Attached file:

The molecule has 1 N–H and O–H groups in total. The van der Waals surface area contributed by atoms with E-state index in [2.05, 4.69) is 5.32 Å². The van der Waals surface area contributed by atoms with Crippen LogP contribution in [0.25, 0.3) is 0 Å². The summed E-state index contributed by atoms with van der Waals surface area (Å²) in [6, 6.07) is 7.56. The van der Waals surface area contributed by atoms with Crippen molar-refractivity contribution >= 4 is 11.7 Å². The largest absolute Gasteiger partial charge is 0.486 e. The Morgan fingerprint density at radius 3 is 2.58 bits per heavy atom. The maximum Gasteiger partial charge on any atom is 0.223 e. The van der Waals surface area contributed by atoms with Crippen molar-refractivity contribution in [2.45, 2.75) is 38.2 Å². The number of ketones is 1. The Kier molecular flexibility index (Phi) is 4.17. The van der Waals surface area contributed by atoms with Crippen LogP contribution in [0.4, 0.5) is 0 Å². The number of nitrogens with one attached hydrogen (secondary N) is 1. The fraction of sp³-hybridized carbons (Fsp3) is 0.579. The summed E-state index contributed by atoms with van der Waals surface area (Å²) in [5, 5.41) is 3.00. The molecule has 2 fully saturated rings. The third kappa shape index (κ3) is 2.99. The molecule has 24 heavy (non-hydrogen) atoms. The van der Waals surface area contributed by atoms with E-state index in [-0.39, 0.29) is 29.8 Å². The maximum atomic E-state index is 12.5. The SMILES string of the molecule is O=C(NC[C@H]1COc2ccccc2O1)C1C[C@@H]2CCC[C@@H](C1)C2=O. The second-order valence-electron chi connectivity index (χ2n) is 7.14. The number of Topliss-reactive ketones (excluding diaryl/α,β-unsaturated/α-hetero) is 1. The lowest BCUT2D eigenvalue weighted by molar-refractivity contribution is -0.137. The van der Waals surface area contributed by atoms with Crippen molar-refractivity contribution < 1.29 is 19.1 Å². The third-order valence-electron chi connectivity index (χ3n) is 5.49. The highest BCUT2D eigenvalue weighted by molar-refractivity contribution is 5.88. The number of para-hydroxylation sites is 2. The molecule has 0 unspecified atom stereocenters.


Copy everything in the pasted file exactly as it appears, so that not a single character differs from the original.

The molecule has 1 N–H and O–H groups in total. The van der Waals surface area contributed by atoms with E-state index in [2.05, 4.69) is 5.32 Å². The van der Waals surface area contributed by atoms with Crippen LogP contribution in [0.25, 0.3) is 0 Å². The summed E-state index contributed by atoms with van der Waals surface area (Å²) in [6, 6.07) is 7.56. The van der Waals surface area contributed by atoms with Crippen molar-refractivity contribution >= 4 is 11.7 Å². The largest absolute Gasteiger partial charge is 0.486 e. The Morgan fingerprint density at radius 3 is 2.58 bits per heavy atom. The maximum Gasteiger partial charge on any atom is 0.223 e. The van der Waals surface area contributed by atoms with Crippen molar-refractivity contribution in [2.45, 2.75) is 38.2 Å². The number of ketones is 1. The Kier molecular flexibility index (Phi) is 4.17. The van der Waals surface area contributed by atoms with Crippen LogP contribution in [0.4, 0.5) is 0 Å². The number of nitrogens with one attached hydrogen (secondary N) is 1. The fraction of sp³-hybridized carbons (Fsp3) is 0.579. The summed E-state index contributed by atoms with van der Waals surface area (Å²) in [5, 5.41) is 3.00. The molecule has 2 fully saturated rings. The third kappa shape index (κ3) is 2.99. The molecule has 24 heavy (non-hydrogen) atoms. The van der Waals surface area contributed by atoms with E-state index in [-0.39, 0.29) is 29.8 Å². The maximum atomic E-state index is 12.5. The SMILES string of the molecule is O=C(NC[C@H]1COc2ccccc2O1)C1C[C@@H]2CCC[C@@H](C1)C2=O. The second-order valence-electron chi connectivity index (χ2n) is 7.14. The number of Topliss-reactive ketones (excluding diaryl/α,β-unsaturated/α-hetero) is 1. The lowest BCUT2D eigenvalue weighted by molar-refractivity contribution is -0.137. The van der Waals surface area contributed by atoms with Crippen molar-refractivity contribution < 1.29 is 19.1 Å². The third-order valence-electron chi connectivity index (χ3n) is 5.49. The highest BCUT2D eigenvalue weighted by molar-refractivity contribution is 5.88. The number of para-hydroxylation sites is 2. The molecule has 0 unspecified atom stereocenters.